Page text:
Were there Bishops in the West Left After the Schism?

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Kenneth writes: “Tough questions for the Orthodox: If all the (Catholic) bishops of Rome became non bishops, after the 1054 Schism, then as the Orthodox are supposed to love everyone in all nations, who were the “true Orthodox bishops” appointed in the 1,000 years after the split? Give is the list of the “true apostolic bishops” in all those vast countries over which the bishop of Rome held jurisdiction before the split, up until this present day.”

Well, that’s actually impossible– for a while. During the period between 1040 and 1080, a faction formed loyal to a mad cleric named Hildebrand of Savona, who became Pope of Rome (arguably illegally) and had amassed factions and military camps loyal to him. Through a serious of bloody campaigns, true Bishops that tried to stop him along with married clergy and loyal monastics (one of the Bishops protesting wrote a letter warning of the evils being done at the time; it is translated here on this site) were removed by force and replaced with loyalists to the Hildebrandian faction.

So awful was the change being implemented that a council was held at Brixen to depose Hildebrand and install another Pope, Clement III, who actually did attempt to negotiate peace with the Eastern Orthodox Church. Unfortunately, Hildebrand’s successor Urban was able to convince the Byzantine Emperor of the ability to gather troops for a crusade against Islam. The faction which did in fact have an Orthodox understanding of secular authority and respect for the Church’s tradition was eventually killed off, the Hildebrandian faction became the Roman “Catholic Church” and the entire period was then euphemized as the “Investiture Controversy.” By using this period as a guide you can in fact see when each apostolic lineage in the West dies off. After this period, Roman and Orthodox missionizing in each other’s regions were historically treated with hostility.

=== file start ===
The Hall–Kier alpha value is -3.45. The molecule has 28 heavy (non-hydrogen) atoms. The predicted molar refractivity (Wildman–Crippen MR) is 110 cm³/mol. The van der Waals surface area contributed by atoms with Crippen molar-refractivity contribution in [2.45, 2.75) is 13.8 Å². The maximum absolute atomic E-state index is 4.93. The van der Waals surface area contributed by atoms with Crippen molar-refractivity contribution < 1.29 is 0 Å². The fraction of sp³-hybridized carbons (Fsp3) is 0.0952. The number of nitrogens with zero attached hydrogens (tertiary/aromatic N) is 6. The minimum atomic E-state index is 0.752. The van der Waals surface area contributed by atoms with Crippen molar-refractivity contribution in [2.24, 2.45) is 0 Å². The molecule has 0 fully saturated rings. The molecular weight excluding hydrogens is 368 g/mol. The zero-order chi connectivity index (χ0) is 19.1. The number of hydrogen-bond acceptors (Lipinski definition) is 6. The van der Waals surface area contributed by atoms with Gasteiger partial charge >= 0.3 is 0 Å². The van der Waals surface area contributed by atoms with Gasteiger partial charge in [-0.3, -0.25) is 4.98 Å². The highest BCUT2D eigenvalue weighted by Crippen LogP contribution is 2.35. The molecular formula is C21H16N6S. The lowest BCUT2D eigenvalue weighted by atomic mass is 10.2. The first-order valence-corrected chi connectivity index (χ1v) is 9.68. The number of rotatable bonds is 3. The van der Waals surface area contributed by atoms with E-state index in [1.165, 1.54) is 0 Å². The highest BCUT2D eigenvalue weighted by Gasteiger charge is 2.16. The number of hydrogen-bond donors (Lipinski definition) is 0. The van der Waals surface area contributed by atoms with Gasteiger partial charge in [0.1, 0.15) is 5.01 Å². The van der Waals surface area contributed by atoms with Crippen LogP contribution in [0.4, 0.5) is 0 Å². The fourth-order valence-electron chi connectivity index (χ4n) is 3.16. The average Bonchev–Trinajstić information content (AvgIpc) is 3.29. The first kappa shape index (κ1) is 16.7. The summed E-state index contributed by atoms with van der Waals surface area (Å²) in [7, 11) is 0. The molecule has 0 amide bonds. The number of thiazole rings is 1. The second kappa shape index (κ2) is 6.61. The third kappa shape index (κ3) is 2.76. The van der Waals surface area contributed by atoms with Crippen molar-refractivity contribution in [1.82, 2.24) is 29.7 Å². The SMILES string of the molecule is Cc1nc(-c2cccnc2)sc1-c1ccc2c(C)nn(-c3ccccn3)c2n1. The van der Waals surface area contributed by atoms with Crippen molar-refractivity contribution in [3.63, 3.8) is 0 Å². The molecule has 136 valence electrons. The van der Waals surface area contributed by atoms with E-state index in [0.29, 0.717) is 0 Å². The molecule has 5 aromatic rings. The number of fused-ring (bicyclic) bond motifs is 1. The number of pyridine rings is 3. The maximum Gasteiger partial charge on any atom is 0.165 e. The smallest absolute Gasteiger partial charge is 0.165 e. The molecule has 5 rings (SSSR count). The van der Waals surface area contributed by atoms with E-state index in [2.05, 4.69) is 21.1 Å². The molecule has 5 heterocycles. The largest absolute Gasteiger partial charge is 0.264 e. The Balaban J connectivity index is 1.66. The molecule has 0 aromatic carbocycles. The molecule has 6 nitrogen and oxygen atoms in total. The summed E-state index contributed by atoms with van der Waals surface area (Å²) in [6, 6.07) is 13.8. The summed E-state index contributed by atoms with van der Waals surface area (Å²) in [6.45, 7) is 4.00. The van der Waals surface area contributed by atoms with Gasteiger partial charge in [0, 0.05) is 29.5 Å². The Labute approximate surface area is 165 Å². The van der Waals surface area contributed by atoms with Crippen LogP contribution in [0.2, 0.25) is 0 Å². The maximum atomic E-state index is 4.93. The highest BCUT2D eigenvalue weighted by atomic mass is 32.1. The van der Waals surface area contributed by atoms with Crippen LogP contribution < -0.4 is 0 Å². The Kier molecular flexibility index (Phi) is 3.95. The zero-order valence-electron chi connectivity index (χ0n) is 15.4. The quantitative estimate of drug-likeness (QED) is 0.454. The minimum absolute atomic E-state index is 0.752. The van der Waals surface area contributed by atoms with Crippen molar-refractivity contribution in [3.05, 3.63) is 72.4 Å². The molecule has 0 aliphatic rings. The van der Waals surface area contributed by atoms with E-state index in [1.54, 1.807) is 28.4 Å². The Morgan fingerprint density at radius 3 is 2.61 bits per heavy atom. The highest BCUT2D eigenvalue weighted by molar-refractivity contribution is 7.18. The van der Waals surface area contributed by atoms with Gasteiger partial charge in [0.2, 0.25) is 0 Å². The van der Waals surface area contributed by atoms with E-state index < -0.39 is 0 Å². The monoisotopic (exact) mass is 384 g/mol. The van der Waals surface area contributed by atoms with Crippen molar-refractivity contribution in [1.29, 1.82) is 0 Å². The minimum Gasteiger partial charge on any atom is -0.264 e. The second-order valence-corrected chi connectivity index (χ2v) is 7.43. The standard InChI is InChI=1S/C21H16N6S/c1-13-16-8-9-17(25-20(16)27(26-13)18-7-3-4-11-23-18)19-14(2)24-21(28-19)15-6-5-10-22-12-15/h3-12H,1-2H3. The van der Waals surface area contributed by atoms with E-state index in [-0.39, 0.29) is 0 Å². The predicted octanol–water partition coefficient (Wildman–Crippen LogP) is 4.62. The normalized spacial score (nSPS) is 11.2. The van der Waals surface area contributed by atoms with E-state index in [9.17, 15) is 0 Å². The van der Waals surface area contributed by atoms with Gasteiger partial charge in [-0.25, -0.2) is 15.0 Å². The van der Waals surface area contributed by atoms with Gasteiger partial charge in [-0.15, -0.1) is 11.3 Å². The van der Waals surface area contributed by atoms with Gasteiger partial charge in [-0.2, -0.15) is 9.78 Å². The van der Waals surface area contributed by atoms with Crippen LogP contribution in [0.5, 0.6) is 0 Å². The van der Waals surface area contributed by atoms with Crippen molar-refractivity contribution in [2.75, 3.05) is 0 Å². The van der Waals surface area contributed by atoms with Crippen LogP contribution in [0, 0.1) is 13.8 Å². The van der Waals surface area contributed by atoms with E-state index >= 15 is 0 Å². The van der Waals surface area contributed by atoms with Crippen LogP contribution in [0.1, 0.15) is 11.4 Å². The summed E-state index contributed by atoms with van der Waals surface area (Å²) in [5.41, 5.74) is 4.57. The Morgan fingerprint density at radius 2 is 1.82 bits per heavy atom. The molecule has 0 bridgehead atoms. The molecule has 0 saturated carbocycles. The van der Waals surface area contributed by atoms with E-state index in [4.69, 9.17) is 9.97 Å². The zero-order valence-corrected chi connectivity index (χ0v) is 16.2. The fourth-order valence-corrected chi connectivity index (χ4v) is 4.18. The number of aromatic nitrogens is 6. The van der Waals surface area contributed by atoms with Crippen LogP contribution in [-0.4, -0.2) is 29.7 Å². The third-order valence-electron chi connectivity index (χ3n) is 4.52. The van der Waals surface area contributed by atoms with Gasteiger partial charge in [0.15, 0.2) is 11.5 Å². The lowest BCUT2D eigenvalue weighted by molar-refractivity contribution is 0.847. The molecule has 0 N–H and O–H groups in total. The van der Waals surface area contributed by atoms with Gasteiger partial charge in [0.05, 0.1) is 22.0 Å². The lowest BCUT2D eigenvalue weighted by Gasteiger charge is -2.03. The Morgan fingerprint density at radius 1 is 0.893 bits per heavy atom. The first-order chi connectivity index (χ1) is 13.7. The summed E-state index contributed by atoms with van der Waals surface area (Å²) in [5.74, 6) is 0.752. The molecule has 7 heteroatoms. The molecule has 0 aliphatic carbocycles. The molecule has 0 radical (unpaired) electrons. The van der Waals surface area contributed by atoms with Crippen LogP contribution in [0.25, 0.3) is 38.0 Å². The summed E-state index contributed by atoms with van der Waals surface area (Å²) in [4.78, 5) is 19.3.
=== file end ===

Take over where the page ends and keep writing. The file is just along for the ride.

Now, since then, there were two failed attempts to unite heretical Rome with the Orthodox (1274 and 1453,) after which the Roman religion sought subjugation through the Uniate model– unite with politically desperate groups and let them keep their Orthodox practices, while in effect adopting Roman beliefs. Outside of this, certain mission areas led to overlap and confusion, such as the Spanish (Roman) and Russian missions on the West coast of the United States in the 18th century. Meanwhile, the Orthodox worked to bring the Uniates back to the true faith, and this led to one of the largest reconversions to Orthodoxy at the start of the 20th century, with the defection of St. Alexis Toth (and subsequently thousands of Uniates) to the jurisdiction of the Orthodox Bishop St. Tikhon of Moscow, then bishop of North America.

Thus we can say without irony that there were NO Orthodox Bishops in the West from the completion of the Hildebrandian program of Urban II until the establishment of missions in Western territories. You find a history of interesting Orthodox missionaries such as St Tryphon of Pechenga, but until the 20th century there were no real established hierarchies outside Orthodox countries, and until then– even now– such missionary work is responded to with sectarian violence.

I invite you to learn more about the fall of Rome with my video, “Who invented the Roman Catholic Church?” in the sidebar.